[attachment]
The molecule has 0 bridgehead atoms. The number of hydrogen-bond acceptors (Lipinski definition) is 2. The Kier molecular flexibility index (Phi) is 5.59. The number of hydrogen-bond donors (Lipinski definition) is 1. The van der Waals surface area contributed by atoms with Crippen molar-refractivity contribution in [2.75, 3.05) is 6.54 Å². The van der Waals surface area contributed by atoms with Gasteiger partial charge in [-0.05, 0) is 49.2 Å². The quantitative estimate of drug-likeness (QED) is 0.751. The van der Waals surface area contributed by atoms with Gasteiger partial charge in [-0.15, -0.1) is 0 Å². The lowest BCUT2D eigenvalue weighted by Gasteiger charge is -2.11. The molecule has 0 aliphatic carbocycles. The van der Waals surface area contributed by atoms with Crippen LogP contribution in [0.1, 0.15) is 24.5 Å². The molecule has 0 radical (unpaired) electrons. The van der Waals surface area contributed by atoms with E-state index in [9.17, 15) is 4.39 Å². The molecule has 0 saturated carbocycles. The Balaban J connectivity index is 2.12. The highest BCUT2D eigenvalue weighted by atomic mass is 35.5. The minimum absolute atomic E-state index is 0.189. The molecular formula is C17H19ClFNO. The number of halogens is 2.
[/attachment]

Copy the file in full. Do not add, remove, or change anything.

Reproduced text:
The molecule has 0 bridgehead atoms. The number of hydrogen-bond acceptors (Lipinski definition) is 2. The Kier molecular flexibility index (Phi) is 5.59. The number of hydrogen-bond donors (Lipinski definition) is 1. The van der Waals surface area contributed by atoms with Crippen molar-refractivity contribution in [2.75, 3.05) is 6.54 Å². The van der Waals surface area contributed by atoms with Gasteiger partial charge in [-0.05, 0) is 49.2 Å². The quantitative estimate of drug-likeness (QED) is 0.751. The van der Waals surface area contributed by atoms with Gasteiger partial charge in [-0.15, -0.1) is 0 Å². The lowest BCUT2D eigenvalue weighted by Gasteiger charge is -2.11. The molecule has 0 aliphatic carbocycles. The van der Waals surface area contributed by atoms with Crippen LogP contribution in [0.1, 0.15) is 24.5 Å². The molecule has 0 radical (unpaired) electrons. The van der Waals surface area contributed by atoms with E-state index in [9.17, 15) is 4.39 Å². The molecule has 0 saturated carbocycles. The Balaban J connectivity index is 2.12. The highest BCUT2D eigenvalue weighted by atomic mass is 35.5. The minimum absolute atomic E-state index is 0.189. The molecular formula is C17H19ClFNO. The number of halogens is 2.